Blue Air became a full member of the International Air Transport Association (IATA) on 19 January 2016. Furthermore, Blue Air received the IATA Operational Safety Audit certification in December 2015, being a member of the IATA Clearing House).
In March 2017, Blue Air started a base in Liverpool John Lennon Airport, operating to 8 destinations across Europe. Blue Air also created a 'welcome to Liverpool' Livery for their Boeing 737-800 Aircraft (YR-BMH). This aircraft included slogans such as 'Cool city, Warm welcome' and 'Liverpool Music city' to help use the aircraft to promote its new base in Liverpool, England, by flying this logo jet across Europe. This aircraft is also the only full special livery aircraft within the Blue Air fleet.
Since November 2017, with the entry into force of the Territorial Continuity in Sardinia, Blue Air connects the Alghero airport with the Rome-Fiumicino Airport, a route operated in the past by Alitalia. The airline, following a conference held at Alghero Airport in early November, announced that the Riviera del Corallo became his fourth international base of operations, after those in Torino, Liverpool and Larnaca. In January 2018, Blue Air planned to launch a new subsidiary in the Czech Republic, known as Blue Air Moravia, however this never took place.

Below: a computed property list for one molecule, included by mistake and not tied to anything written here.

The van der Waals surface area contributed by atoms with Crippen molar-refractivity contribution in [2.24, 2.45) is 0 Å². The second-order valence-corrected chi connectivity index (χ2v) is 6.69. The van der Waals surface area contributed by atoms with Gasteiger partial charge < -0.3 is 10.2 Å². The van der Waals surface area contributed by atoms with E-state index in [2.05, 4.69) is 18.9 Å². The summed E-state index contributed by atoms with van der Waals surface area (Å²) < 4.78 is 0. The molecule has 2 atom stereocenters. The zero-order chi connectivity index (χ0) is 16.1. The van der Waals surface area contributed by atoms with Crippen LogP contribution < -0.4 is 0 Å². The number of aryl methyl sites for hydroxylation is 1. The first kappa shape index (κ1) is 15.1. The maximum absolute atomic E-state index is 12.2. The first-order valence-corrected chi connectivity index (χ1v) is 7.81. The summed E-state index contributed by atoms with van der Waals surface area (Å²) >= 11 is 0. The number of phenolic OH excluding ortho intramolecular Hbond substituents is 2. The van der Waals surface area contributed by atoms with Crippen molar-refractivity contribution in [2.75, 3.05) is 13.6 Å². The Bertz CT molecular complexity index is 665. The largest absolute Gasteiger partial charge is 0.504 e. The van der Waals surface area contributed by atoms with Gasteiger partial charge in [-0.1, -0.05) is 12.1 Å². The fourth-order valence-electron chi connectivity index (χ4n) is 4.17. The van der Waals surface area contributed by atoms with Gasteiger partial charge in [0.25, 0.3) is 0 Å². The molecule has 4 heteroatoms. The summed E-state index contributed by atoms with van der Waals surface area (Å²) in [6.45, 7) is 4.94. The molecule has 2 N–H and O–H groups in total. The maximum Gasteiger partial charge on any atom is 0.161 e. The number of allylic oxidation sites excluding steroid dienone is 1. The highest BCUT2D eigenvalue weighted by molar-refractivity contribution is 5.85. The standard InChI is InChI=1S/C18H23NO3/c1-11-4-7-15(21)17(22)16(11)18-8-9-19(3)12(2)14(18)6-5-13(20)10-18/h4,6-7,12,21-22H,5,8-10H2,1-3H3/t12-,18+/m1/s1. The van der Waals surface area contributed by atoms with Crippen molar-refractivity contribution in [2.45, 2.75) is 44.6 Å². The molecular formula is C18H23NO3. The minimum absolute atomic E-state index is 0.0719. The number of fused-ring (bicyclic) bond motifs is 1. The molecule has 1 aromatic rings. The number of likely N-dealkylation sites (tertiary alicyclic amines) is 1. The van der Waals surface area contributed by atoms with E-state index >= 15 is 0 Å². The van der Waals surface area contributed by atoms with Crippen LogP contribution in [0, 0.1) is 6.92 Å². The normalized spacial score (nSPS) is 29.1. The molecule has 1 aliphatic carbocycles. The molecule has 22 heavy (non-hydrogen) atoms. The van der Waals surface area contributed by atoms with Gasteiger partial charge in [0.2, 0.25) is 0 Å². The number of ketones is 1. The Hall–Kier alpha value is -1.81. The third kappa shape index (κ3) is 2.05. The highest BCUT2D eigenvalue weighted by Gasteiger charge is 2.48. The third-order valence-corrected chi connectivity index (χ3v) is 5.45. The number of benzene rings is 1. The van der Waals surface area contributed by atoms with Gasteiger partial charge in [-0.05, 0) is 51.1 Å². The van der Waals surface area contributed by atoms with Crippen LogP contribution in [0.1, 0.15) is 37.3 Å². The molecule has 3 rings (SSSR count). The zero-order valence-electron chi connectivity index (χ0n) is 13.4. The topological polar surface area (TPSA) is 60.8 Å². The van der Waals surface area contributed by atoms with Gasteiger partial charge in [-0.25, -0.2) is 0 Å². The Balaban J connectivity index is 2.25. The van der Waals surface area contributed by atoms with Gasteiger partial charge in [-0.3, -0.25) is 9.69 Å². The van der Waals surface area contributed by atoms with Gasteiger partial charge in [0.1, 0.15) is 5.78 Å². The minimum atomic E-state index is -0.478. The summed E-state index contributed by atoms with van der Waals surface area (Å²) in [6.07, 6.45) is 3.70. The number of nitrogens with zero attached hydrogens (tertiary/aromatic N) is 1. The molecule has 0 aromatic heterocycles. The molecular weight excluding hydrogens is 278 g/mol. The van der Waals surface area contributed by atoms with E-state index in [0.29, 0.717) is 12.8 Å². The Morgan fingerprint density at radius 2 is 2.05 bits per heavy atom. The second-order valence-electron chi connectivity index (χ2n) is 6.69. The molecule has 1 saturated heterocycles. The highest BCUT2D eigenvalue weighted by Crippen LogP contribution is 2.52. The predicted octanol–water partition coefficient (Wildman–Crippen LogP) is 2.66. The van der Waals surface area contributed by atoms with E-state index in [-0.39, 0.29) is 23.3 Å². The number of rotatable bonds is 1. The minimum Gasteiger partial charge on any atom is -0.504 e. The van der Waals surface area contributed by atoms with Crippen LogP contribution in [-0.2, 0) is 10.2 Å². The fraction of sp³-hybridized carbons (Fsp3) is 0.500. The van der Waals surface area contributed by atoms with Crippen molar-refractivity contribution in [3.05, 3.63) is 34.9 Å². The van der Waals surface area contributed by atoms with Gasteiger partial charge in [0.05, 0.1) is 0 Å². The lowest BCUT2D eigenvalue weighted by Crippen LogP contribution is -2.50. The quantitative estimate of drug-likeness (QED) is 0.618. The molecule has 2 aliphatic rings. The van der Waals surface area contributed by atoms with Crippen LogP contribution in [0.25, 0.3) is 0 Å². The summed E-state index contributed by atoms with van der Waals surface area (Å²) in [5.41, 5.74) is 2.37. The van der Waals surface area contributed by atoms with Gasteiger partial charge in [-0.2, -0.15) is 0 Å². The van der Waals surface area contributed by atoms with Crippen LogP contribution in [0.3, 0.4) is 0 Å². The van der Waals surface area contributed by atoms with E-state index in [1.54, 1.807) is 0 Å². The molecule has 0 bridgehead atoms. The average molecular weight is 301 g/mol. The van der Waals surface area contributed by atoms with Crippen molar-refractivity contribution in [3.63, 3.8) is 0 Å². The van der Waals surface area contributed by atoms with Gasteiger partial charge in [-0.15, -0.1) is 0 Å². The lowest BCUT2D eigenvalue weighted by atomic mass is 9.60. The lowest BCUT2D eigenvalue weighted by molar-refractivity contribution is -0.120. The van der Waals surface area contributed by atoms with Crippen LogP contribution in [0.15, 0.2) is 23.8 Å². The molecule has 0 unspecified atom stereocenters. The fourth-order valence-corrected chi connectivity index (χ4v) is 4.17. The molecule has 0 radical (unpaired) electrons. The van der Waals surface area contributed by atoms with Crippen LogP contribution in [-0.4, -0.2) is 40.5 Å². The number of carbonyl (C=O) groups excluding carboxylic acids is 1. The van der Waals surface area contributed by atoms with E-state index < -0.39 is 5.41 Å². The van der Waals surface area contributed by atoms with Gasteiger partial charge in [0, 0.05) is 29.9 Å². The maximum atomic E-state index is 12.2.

Developments since 2018Edit
In 2018 the legal status of the company was changed, from a limited liability company to a joint-stock company; it also changed its legal name to Blue Air Aviation SA. In that same year (2018), Civil Aviation Group (a joint venture between Moldovan investors and Blue Air) won the privatization process of Moldova's airline, Air Moldova, for the sum of 50 millions MDL (2.56 million EUR). Civil Aviation Group took over Air Moldova's debts, worth 1.2 billion Moldovan lei (61 million euro).
On 6 July 2020, Blue Air filed for bankruptcy protection after a steep decrease in revenue which was only partially balanced by a 65 Million Euro loan received as state aid from the Romanian government.
In November 2020, the airline announced the retirement of their Boeing 737-300s and -500s and replace them with additional leased Boeing 737-800 aircraft.
Suspension of operationsEdit